Well, there may have been limited consultation before the (218 overt, 72 covert) ‘Project Champion’ cameras were put up, but everyone’s falling over themselves to want to talk about it now. Tonight sees a meeting at the Bordesley Centre called by the Chairman of the Police Authority, and entitled ‘Trust and Confidence in Policing’, the Police Authority itself is being investigated by Thames Valley Police (with regards to its role in commissioning the project), and lawyers at Liberty are no doubt busy preparing their case supporting their call for a judicial review.
And today the city council has kicked off an Overview and Scrutiny review which will attempt to answer the question: ‘Is the installation of large numbers of CCTV and ANPR cameras concentrated in specific areas beneficial and justifiable?’ It intends to do this within twelve weeks, after which it will report to the city council, and make recommendations to the Safer Birmingham Partnership….which, as it happens, is in the midst of conducting its own review.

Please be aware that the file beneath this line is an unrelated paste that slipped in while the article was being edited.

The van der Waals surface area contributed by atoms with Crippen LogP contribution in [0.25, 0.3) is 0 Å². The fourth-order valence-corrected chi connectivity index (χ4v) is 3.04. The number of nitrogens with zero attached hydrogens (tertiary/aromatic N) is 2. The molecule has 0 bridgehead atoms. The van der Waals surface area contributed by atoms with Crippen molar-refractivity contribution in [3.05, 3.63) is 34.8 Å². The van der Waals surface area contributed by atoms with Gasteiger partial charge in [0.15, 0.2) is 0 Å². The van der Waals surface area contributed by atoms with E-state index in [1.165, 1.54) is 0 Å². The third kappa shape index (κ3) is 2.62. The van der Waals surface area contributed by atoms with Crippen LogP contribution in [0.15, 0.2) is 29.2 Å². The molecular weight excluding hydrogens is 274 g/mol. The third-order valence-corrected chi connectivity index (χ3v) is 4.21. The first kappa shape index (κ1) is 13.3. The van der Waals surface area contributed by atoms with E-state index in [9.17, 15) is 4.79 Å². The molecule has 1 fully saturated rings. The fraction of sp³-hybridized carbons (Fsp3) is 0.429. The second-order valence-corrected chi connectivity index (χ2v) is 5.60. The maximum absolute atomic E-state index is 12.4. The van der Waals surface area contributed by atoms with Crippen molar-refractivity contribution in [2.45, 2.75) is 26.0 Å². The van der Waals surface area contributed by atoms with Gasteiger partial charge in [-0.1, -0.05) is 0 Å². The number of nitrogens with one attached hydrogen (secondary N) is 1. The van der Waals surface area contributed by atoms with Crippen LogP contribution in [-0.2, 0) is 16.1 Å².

The council O&S committee has certainly got its work cut out, especially as it intends to consider imponderables such as the ‘what are the moral concerns of the local authority, residents and police’ with regards to CCTV. Of all the ‘facts’, however, around surveillance cameras – the UK is one of the most watched nations in the world, the technology doesn’t eliminate crime, it merely displaces it – the review might also want to consider a 1992 Home Office report, which confirmed what we probably all instinctively know about the importance of keeping residents involved when we want to spy on them. The survey’s not exactly recent, but, given the proliferation of cameras over the last 18 years, I bet we would hear even stronger views today. If we dared asked the questions, that is.
The majority of people, it found, felt that the government shouldn’t be allowed to make decisions permitting the installation of CCTV in public places. Nearly three quarters felt that ‘these cameras could easily be abused and used by the wrong people’ and a significant number felt that ‘in the future these cameras could be used to control people’. Further, that the people in control of these systems could not be ‘completely trusted to use them only for the public good‘. Telling councillors (as I understand it) that the primary purpose of the Sparkbrook cameras was to reduce crime and disorder, when the funding was coming entirely from the terrorism and allied matters division of the Association of Chief Police Officers, was clearly not the way to keep a sceptical public on side.